And then he will start.  Now I’m going to try and do it justice, but I can just hear Paul correcting me as I write this -- “Jahn... Jaaahn...” 

But here goes:

So Jesus Christ is walking down the street. He's got this big sermon on the mount coming up, and he looks down at his robe and notices that it's absolutely threadbare. As fate would have it, he just happens to be passing by Sid's tailor shop, so he walks in and says, “Sid, I’ve got this big sermon tomorrow. You think you can fix me up with a new robe?”

"For you, Jesus?" Sid says. "No problem! Step right up here and I’ll have it done in no time."

An hour later Jesus looks down at the robe and says, "Sid, I can't believe it. You really outdid yourself.  It's beautiful!  What do I owe you?"

“For you Jesus?  No charge,” Sid tells him.  But then he thinks for a second and adds, “Come to think of it, you got that big sermon on the mount tomorrow, right?”

"Right," says Jesus.

“There’s going to be lots of people there, right?”

“I hope so,” Jesus says.

“Well, if you really like the robe maybe you could put in a good word for me?”

“No problem! It’s the least I can do,” Jesus says. "It's really beautiful!"

The next day Jesus is on the mount giving his sermon, and there's a lot of people there.  I mean multitudes.  They've got fish, loaves of bread . . . the whole nine yards. And when Jesus is finished, He holds up his arms (you might have seen the statue) and he says, “By the way, you see this robe?  Sid made it for me. He does fantastic work!”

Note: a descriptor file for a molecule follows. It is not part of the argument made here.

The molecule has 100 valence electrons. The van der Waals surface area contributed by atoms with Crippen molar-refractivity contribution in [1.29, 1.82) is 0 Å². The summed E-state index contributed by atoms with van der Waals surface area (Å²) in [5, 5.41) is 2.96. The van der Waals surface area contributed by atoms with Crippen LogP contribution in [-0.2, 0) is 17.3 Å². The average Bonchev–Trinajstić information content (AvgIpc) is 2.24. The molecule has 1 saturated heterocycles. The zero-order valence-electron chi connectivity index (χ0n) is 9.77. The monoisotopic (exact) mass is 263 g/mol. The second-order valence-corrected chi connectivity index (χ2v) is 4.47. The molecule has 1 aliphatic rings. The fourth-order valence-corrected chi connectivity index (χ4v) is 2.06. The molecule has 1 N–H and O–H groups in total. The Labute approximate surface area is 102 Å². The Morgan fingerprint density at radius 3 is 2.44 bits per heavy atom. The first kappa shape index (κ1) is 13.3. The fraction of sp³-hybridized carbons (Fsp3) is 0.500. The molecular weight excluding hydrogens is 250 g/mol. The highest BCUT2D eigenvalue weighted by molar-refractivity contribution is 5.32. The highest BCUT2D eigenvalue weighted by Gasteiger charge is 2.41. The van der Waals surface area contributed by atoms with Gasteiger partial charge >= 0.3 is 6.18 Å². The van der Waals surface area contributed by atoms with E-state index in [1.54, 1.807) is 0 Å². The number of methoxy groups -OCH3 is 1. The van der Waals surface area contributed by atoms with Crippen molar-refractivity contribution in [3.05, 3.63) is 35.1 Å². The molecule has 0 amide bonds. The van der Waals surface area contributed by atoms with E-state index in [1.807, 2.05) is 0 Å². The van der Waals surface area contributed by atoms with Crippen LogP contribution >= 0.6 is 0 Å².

The next day, Jesus is walking by Sid’s and he can’t believe what he sees.  The line is out the door and all the way down the street [Editor’s note: when one pen show was at a hotel that was particularly out of the way, I remember him saying “almost as far as to this **** place”].  Jesus catches Sid's eye and says, “Sid, it looks like that little plug really paid off for you.”

“Jesus, I’ll say! Maybe we ought to go into business together.  We'll call it ‘Sid's and Jesus.’”

“Sid,” says Jesus, "don't you think we ought to at least call it Jesus and Sid's?"

“C'mon," says Sid. "You're Jesus Christ for heavens sake! You ought to be able to come up with a better name than that!”

Jesus thinks for a second as a wry smile lights upon his face.

“Sid, I got it,” he says.

[wait for it . . . ]

“What do you say we just call it Lord and Taylor?”

Most of the time, no matter how many dozens of times we’ve all heard this joke we are rolling on the floor laughing . . . whether due to the amount of booze, or Lee Chait’s reaction, or watching Erano (the biggest fan of the joke) crack himself up.  On those rare occasions when there have been only crickets chirping in response to the punch line, Paul would say something like,  “Aw, to hell with you guys. You’re all just a bunch of idiots anyway.”  That will do it even if the joke doesn’t.

The L & T hallmark on my new pencil just has to be a Lord and Taylor.  There’s no other explanation.

And even if I ever find a better one, I’ll still call it that.


Matt said...

Any significance to the period after the T, but not after the L?

Jon Veley said...

I don't know. Maybe just a touch of finality.